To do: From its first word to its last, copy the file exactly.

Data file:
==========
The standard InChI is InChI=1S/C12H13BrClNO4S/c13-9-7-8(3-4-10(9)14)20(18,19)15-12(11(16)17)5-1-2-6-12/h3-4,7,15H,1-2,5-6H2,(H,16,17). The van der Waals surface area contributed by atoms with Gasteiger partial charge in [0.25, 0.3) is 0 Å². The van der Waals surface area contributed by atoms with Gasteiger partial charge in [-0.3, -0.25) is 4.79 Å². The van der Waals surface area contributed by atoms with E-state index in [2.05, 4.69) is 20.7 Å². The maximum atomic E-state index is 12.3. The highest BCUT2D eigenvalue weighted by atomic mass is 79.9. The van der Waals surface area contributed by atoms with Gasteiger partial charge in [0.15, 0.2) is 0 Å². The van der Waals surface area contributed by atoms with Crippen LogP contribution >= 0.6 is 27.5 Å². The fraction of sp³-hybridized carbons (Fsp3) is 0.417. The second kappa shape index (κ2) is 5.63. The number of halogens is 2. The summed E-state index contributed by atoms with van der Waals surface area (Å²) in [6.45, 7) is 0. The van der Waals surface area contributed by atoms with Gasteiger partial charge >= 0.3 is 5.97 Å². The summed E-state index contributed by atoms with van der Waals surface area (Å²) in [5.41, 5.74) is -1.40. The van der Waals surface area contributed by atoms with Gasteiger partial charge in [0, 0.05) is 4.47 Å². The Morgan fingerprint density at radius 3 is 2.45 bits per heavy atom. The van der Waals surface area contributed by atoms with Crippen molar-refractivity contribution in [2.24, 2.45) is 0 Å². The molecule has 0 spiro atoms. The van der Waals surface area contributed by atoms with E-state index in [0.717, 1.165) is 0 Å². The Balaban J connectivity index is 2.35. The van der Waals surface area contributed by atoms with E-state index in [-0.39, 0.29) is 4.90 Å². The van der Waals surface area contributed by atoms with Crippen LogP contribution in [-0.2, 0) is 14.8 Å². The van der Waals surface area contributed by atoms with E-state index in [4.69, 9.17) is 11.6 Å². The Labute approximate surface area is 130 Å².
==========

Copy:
The standard InChI is InChI=1S/C12H13BrClNO4S/c13-9-7-8(3-4-10(9)14)20(18,19)15-12(11(16)17)5-1-2-6-12/h3-4,7,15H,1-2,5-6H2,(H,16,17). The van der Waals surface area contributed by atoms with Gasteiger partial charge in [0.25, 0.3) is 0 Å². The van der Waals surface area contributed by atoms with Gasteiger partial charge in [-0.3, -0.25) is 4.79 Å². The van der Waals surface area contributed by atoms with E-state index in [2.05, 4.69) is 20.7 Å². The maximum atomic E-state index is 12.3. The highest BCUT2D eigenvalue weighted by atomic mass is 79.9. The van der Waals surface area contributed by atoms with Gasteiger partial charge in [0.15, 0.2) is 0 Å². The van der Waals surface area contributed by atoms with Crippen LogP contribution >= 0.6 is 27.5 Å². The fraction of sp³-hybridized carbons (Fsp3) is 0.417. The second kappa shape index (κ2) is 5.63. The number of halogens is 2. The summed E-state index contributed by atoms with van der Waals surface area (Å²) in [6.45, 7) is 0. The van der Waals surface area contributed by atoms with Gasteiger partial charge >= 0.3 is 5.97 Å². The summed E-state index contributed by atoms with van der Waals surface area (Å²) in [5.41, 5.74) is -1.40. The van der Waals surface area contributed by atoms with Gasteiger partial charge in [0, 0.05) is 4.47 Å². The Morgan fingerprint density at radius 3 is 2.45 bits per heavy atom. The van der Waals surface area contributed by atoms with Crippen molar-refractivity contribution in [2.24, 2.45) is 0 Å². The molecule has 0 spiro atoms. The van der Waals surface area contributed by atoms with E-state index in [0.717, 1.165) is 0 Å². The Balaban J connectivity index is 2.35. The van der Waals surface area contributed by atoms with E-state index in [-0.39, 0.29) is 4.90 Å². The van der Waals surface area contributed by atoms with Crippen LogP contribution in [-0.2, 0) is 14.8 Å². The van der Waals surface area contributed by atoms with E-state index in [4.69, 9.17) is 11.6 Å². The Labute approximate surface area is 130 Å².